Metallica vs. Sigur Rós. It’s a closer call than you might think—both are music industry veterans with passionate fanbases and demonstrated technical ability, and though similarities might not seem to go much further than that, they did play opposite each other at Outside Lands in San Francisco on Saturday night. (Only one released a music video earlier this year starring a naked Shia LaBeouf, it’s important to note.) It was a crowded day at Golden Gate Park—the word “hordes” seems apt—and here are highlights.
5. Michael Kiwanuka
Let’s be fair, though: No matter the situation, Kiwanuka would have been a standout. The British singer who has toured with fellow neo-soul practitioner Adele and released debut album Home Again earlier this year, delivered a charming set on the festival’s Panhandle Stage (which, the program claims, is powered solely by alternative energy). Kiwanuka and his band seemed to take their time during songs like “Bones,” and the crowd appeared to appreciate the more deliberate pace (seeing as how the Panhandle Stage includes a sitting area comprised of bales of hay, who’s in the mood to rush anywhere?).
4. Norah Jones
In her 20s, Norah Jones was admired by middle-aged folks worldwide for easy listening hits like “Come Away With Me.” Now that she’s in her 30s, she appears to be targeting people more her own age, and what better way to reach out to a younger audience than sharing a bill with the likes of Passion Pit and Portugal. The Man?
And sure, she played “Come Away With Me,” but her set focused heavily on new (and Danger Mouse-produced) record Little Broken Hearts, which is distinctly in the world of indie pop rather than dad-friendly jazz. And while there’s certainly a consistent quality between Old Norah and New Norah, it is something of a leap, and it’s interesting to watch the ease in which she handles Little Broken Hearts songs like “Miriam” (a murder ballad she quite justifiably dubbed “dark”) and bouncy single “Happy Pills” in a live setting.
3. Big Boi
Outkast hasn’t released an album together since the Idlewild soundtrack in 2006, and though Andre 3000 and Big Boi have been on hiatus as a collective since then, Saturday at Outside Lands made it clear that the former still has a presence in the latter’s solo shows: an energized Big Boi ripped through hits like “Miss Jackson,” “Rosa Parks” and “B.O.B.”—his parts, anyway, with the respective videos for many of those tracks playing behind him.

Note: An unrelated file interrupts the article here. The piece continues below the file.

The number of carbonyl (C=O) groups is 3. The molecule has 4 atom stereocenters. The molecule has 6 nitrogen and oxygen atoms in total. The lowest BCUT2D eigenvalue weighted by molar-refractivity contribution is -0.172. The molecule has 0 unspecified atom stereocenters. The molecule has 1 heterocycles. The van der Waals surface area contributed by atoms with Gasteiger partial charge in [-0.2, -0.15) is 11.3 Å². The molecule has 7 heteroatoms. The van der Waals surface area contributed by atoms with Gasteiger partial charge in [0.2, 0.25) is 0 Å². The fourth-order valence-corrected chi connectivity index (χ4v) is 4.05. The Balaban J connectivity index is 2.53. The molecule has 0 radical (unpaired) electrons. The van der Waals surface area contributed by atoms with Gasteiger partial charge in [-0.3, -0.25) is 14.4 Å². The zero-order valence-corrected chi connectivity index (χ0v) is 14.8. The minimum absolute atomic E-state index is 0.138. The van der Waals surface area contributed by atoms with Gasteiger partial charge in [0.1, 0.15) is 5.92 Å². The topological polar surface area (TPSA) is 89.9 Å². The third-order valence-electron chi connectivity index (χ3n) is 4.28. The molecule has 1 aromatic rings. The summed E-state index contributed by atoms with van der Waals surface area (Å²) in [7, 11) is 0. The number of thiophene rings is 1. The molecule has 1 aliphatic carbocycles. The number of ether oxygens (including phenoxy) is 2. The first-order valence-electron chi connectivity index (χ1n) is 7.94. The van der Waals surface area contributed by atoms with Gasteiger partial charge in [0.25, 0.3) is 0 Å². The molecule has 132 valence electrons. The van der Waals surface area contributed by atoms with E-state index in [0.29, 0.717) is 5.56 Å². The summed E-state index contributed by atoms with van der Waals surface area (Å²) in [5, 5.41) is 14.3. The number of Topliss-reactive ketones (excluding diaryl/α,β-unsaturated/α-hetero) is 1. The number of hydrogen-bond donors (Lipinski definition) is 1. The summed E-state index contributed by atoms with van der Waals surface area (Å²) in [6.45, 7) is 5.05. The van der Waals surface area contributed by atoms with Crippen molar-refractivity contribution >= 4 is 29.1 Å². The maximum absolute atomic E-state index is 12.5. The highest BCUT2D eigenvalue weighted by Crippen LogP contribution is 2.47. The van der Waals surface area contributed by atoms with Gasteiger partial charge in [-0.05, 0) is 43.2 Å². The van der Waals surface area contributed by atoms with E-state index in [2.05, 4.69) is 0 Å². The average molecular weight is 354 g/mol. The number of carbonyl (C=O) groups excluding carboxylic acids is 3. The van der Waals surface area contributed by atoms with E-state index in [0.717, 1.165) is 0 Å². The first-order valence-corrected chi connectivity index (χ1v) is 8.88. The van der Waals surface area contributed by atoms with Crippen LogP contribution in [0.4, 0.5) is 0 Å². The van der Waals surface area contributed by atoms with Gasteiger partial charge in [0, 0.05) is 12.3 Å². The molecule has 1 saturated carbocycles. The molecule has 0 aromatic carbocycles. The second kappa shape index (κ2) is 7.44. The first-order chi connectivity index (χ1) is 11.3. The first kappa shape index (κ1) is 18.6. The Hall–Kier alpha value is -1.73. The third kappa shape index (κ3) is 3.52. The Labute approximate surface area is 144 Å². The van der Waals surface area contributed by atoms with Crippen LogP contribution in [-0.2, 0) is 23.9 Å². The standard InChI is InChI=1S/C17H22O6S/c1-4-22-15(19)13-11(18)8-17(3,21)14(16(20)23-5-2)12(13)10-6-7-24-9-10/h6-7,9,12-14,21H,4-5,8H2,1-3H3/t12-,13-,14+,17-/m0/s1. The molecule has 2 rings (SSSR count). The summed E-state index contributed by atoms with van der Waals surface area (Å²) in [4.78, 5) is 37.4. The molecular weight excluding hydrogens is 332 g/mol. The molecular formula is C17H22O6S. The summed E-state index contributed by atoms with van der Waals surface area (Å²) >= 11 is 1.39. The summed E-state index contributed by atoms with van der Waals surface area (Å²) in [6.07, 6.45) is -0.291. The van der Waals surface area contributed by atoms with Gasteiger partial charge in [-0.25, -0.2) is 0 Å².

Though he certainly knew to give people what they wanted, Big Boi—who was scheduled to perform at last year’s Outside Lands and canceled due to reported technical difficulties—didn’t solely pay tribute to the past, playing solo material like “Shutterbug” (a second individual effort, following 2010′s Sir Lucious Left Foot: The Son of Chico Dusty, is in the works). But those old Outkast songs are revered for a reason, and it’s a treat to hear them again among thousands of excited fans (despite what they’re obviously missing).
2. Thee Oh Sees
What further distinguishes The Oh Sees is the background vocals of Brigid Dawson, whose harmonies with lead singer John Dwyer help shape the band’s unique sound. Their compelling high-energy set Saturday afternoon made it clear that they were there on their own merits rather than musical homerism.
Mosh pits still happen in 2012. At least a couple erupted during Metallica’s set, which while not the most surprising thing in the world, was still both slightly disarming and oddly comforting.
Also in the mix: pyro—which is to say, fireworks along with actual fire. Solos. Lots of hits, from “Battery” to “For Whom the Bell Tolls” to “Enter Sandman” to “One” to “Master of Puppets” to way more. And perhaps the most underrated aspect of Metallica’s 30-year career, in abundant supply: James Hetfield’s signature, endearingly goofy on-stage banter, including gems like, “Are you having a good weekend? We’re here to ruin it. Nah, we’re here to add to it.”
It’s Metallica, dude. No matter what you might think of their output from the last 15 years (and they played very few songs from that era), there was no way they were going to headline a festival in their home turf without putting on the biggest show—both in terms of spectacle and length—seen at Outside Lands thus far this weekend, and that’s exactly what happened.